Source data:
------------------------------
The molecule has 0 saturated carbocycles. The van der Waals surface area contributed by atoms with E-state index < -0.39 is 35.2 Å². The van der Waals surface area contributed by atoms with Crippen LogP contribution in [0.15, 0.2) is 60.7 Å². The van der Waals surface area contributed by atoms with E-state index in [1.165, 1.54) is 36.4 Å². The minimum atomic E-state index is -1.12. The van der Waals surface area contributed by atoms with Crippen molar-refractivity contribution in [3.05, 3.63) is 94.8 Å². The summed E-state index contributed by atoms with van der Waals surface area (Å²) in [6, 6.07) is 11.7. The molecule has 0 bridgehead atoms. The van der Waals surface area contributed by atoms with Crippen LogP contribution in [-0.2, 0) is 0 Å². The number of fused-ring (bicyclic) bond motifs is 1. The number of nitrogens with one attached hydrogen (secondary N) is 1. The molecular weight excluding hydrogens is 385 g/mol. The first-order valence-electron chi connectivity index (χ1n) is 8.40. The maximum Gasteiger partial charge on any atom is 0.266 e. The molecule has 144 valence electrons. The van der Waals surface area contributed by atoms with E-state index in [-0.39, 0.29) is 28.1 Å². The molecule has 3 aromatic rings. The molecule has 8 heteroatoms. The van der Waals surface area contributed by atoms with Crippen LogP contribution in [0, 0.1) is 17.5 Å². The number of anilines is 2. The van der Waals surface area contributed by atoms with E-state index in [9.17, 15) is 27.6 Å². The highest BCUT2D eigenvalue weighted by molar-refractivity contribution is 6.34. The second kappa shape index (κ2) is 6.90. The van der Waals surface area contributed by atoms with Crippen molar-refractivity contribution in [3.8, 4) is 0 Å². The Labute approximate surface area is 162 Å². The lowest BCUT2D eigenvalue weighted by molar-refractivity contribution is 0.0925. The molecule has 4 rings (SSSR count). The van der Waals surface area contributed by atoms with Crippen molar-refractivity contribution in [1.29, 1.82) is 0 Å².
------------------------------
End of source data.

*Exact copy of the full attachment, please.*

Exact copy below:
The molecule has 0 saturated carbocycles. The van der Waals surface area contributed by atoms with E-state index < -0.39 is 35.2 Å². The van der Waals surface area contributed by atoms with Crippen LogP contribution in [0.15, 0.2) is 60.7 Å². The van der Waals surface area contributed by atoms with E-state index in [1.165, 1.54) is 36.4 Å². The minimum atomic E-state index is -1.12. The van der Waals surface area contributed by atoms with Crippen molar-refractivity contribution in [3.05, 3.63) is 94.8 Å². The summed E-state index contributed by atoms with van der Waals surface area (Å²) in [6, 6.07) is 11.7. The molecule has 0 bridgehead atoms. The van der Waals surface area contributed by atoms with Crippen LogP contribution in [-0.2, 0) is 0 Å². The number of fused-ring (bicyclic) bond motifs is 1. The number of nitrogens with one attached hydrogen (secondary N) is 1. The molecular weight excluding hydrogens is 385 g/mol. The first-order valence-electron chi connectivity index (χ1n) is 8.40. The maximum Gasteiger partial charge on any atom is 0.266 e. The molecule has 144 valence electrons. The van der Waals surface area contributed by atoms with E-state index in [-0.39, 0.29) is 28.1 Å². The molecule has 3 aromatic rings. The molecule has 8 heteroatoms. The van der Waals surface area contributed by atoms with Crippen LogP contribution in [0, 0.1) is 17.5 Å². The number of anilines is 2. The van der Waals surface area contributed by atoms with E-state index in [9.17, 15) is 27.6 Å². The highest BCUT2D eigenvalue weighted by molar-refractivity contribution is 6.34. The second kappa shape index (κ2) is 6.90. The van der Waals surface area contributed by atoms with Crippen molar-refractivity contribution in [3.8, 4) is 0 Å². The Labute approximate surface area is 162 Å². The lowest BCUT2D eigenvalue weighted by molar-refractivity contribution is 0.0925. The molecule has 4 rings (SSSR count). The van der Waals surface area contributed by atoms with Crippen molar-refractivity contribution in [1.29, 1.82) is 0 Å².